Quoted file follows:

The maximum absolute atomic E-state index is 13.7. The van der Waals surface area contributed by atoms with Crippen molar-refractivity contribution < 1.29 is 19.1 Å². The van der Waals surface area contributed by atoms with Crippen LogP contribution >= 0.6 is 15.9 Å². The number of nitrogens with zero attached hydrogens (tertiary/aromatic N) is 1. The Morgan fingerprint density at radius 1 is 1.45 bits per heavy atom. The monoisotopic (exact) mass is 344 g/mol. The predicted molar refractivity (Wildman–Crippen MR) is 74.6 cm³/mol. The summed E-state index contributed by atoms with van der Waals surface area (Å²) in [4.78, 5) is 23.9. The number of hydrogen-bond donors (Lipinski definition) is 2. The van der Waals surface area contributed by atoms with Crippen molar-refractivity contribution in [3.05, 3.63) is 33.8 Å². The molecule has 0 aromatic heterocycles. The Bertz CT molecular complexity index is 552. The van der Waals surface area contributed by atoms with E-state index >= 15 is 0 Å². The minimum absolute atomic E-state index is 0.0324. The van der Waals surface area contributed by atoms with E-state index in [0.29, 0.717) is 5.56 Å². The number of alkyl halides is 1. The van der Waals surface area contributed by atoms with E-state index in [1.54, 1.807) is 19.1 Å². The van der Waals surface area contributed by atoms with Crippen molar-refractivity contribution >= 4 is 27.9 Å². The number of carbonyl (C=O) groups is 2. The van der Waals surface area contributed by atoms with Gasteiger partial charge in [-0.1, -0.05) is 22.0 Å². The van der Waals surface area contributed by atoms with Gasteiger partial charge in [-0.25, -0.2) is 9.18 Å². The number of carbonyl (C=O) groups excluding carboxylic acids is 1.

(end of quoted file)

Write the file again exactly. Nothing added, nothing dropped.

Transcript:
The maximum absolute atomic E-state index is 13.7. The van der Waals surface area contributed by atoms with Crippen molar-refractivity contribution < 1.29 is 19.1 Å². The van der Waals surface area contributed by atoms with Crippen LogP contribution >= 0.6 is 15.9 Å². The number of nitrogens with zero attached hydrogens (tertiary/aromatic N) is 1. The Morgan fingerprint density at radius 1 is 1.45 bits per heavy atom. The monoisotopic (exact) mass is 344 g/mol. The predicted molar refractivity (Wildman–Crippen MR) is 74.6 cm³/mol. The summed E-state index contributed by atoms with van der Waals surface area (Å²) in [4.78, 5) is 23.9. The number of hydrogen-bond donors (Lipinski definition) is 2. The van der Waals surface area contributed by atoms with Crippen molar-refractivity contribution in [3.05, 3.63) is 33.8 Å². The molecule has 0 aromatic heterocycles. The Bertz CT molecular complexity index is 552. The van der Waals surface area contributed by atoms with E-state index >= 15 is 0 Å². The minimum absolute atomic E-state index is 0.0324. The van der Waals surface area contributed by atoms with E-state index in [0.29, 0.717) is 5.56 Å². The number of alkyl halides is 1. The van der Waals surface area contributed by atoms with E-state index in [1.54, 1.807) is 19.1 Å². The van der Waals surface area contributed by atoms with Crippen molar-refractivity contribution >= 4 is 27.9 Å². The number of carbonyl (C=O) groups is 2. The van der Waals surface area contributed by atoms with Gasteiger partial charge in [-0.1, -0.05) is 22.0 Å². The van der Waals surface area contributed by atoms with Gasteiger partial charge in [-0.25, -0.2) is 9.18 Å². The number of carbonyl (C=O) groups excluding carboxylic acids is 1.